Columbia County attained a milestone last week when its unemployment rate finished lowest in the state for the sixth consecutive month. Meanwhile, Greene County held its position in the middle of the pack among the 57 counties outside of New York City. Both results for November, reported by the state Department of Labor, are fueling different reactions and speculation.
To Columbia Economic Development Corporation President and CEO F. Michael Tucker, the statistics mean the county is providing job opportunities and a high quality of life. “Leading the state in employment rates is an encouraging sign that our economy is healthy and many of our strategies are working,” Tucker said. But, Tucker added, the corporation will continue to seek new and better ways to strengthen Columbia County’s economy.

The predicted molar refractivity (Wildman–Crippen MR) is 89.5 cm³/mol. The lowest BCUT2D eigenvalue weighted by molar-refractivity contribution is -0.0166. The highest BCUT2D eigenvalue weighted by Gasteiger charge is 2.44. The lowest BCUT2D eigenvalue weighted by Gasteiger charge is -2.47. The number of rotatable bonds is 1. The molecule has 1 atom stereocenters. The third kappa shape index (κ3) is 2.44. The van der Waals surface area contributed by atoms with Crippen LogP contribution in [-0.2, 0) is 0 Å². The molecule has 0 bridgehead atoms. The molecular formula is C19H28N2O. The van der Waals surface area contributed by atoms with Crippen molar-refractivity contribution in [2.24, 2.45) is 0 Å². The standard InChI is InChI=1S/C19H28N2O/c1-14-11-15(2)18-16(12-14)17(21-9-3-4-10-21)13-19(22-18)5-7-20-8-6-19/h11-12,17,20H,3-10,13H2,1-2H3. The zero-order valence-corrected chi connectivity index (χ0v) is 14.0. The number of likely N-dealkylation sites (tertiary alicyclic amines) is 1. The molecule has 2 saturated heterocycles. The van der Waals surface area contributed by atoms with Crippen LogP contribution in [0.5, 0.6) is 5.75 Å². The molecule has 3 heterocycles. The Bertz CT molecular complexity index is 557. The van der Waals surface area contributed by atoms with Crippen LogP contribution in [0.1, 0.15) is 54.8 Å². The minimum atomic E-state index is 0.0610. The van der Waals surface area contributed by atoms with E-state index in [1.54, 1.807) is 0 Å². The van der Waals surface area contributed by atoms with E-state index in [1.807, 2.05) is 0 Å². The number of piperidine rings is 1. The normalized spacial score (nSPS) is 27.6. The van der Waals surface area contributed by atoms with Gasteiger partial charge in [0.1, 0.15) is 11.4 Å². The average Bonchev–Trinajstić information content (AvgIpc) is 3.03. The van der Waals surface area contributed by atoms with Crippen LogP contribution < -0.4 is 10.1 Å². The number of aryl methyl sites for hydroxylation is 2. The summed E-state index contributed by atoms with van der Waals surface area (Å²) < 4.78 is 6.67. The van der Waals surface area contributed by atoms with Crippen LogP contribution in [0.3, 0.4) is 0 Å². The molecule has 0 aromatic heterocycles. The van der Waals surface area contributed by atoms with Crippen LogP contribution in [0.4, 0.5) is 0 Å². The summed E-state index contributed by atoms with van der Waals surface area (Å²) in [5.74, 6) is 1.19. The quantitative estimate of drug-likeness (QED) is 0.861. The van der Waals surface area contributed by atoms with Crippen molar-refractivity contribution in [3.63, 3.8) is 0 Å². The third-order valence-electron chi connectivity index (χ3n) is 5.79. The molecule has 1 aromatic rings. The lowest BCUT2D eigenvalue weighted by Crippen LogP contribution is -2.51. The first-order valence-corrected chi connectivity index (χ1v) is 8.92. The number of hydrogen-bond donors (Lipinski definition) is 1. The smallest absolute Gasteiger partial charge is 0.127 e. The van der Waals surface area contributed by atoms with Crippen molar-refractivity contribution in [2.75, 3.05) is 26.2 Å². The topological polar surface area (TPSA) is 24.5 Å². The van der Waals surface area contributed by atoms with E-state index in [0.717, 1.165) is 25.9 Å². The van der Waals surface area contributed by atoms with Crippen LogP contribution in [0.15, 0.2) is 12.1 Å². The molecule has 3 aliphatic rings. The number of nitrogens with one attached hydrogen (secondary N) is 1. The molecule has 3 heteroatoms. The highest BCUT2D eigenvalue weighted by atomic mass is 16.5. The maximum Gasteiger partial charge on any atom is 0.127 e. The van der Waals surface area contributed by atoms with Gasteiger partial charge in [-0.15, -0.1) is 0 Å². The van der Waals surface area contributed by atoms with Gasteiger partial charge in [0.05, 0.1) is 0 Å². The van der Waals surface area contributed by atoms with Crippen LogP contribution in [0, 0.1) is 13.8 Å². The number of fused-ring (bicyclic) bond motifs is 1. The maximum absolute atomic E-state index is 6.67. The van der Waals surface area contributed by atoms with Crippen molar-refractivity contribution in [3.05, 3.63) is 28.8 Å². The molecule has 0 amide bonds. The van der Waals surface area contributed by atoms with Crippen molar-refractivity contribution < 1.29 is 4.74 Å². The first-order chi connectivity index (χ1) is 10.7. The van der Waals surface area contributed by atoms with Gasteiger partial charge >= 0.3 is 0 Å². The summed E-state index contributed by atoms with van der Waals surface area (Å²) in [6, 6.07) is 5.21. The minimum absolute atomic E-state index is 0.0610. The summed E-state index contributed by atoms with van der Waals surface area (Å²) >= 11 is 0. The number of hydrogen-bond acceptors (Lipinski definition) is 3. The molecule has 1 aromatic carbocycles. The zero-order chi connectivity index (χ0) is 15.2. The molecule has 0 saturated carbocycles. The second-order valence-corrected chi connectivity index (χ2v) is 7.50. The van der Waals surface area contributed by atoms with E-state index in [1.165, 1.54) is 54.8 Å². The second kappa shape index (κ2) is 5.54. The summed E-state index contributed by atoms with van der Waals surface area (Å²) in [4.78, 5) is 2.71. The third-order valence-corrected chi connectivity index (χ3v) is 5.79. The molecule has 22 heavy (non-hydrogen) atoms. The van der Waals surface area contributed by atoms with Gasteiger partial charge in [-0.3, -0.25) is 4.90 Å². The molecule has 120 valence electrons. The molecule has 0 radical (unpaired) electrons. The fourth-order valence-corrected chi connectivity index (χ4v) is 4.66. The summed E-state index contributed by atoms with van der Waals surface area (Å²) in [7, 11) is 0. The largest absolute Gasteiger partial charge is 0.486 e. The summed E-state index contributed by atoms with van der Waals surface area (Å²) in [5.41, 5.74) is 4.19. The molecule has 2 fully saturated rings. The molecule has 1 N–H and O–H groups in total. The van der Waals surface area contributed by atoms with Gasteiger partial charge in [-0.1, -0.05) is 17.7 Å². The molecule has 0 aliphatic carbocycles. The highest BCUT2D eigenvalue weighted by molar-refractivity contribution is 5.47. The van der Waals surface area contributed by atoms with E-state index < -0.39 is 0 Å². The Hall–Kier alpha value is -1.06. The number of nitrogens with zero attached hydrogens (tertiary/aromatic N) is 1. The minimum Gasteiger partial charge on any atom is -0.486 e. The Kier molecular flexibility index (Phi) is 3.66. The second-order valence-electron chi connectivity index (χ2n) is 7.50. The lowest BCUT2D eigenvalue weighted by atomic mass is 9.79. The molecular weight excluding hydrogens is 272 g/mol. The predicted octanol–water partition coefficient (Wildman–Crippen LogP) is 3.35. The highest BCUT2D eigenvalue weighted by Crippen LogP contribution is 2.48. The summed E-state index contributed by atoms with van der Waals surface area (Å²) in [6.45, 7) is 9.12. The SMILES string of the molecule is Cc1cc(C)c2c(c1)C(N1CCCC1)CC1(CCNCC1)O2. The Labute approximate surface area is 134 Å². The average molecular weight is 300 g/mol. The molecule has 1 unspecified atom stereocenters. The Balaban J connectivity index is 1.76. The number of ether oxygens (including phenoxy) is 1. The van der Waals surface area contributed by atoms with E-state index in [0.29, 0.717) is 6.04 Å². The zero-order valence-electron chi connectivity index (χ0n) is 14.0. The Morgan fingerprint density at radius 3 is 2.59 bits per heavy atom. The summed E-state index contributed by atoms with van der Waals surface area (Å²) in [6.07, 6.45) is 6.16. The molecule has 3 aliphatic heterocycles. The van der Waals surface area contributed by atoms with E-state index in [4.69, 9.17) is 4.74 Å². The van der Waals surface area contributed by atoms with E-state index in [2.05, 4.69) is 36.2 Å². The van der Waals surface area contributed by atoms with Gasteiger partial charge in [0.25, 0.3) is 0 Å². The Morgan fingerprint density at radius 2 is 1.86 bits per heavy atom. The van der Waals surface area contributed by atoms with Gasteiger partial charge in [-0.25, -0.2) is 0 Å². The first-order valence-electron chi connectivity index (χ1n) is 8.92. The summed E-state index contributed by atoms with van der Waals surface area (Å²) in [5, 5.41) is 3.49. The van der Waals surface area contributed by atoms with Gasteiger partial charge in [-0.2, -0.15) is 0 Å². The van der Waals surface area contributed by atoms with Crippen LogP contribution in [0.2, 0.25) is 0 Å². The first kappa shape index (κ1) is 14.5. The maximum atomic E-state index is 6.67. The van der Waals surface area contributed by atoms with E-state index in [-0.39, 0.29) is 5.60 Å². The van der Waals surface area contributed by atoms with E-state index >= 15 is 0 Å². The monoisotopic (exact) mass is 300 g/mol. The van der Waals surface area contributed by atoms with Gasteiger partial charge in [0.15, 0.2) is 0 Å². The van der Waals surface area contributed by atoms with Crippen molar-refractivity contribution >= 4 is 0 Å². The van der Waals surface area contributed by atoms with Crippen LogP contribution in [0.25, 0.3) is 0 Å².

Ancram Town Supervisor Arthur Bassin is cautiously optimistic about the meaning of the Columbia County results.
“My only question is if the number is decreasing because the number of people in the labor market has decreased,” Bassin said last week. It’s worth noting that Bassin’s question should be answered to justify the celebration of Columbia County’s employment winning streak.
Greene County Administrator Shaun Groden pointed out that Greene opened 2018 with a jobless rate over 5 percent. Since January, the rates have decreased to just under 4 percent.
“These are historically low numbers for Greene County, which is good news,” Groden said. “But I see a lot of signs in storefronts that say, ‘Help Wanted,’ so I’m wondering if the 3.7 percent of unemployed people are employable. Do they have the credentials or skills?”
Investments in Greene and Columbia counties are rolling in, and the businesses behind those investments are willing to take a chance on the local labor market. The risks seem to be paying off, but concerns about the meaning of the latest unemployment figures have to be taken seriously in a region showing signs of an economic comeback.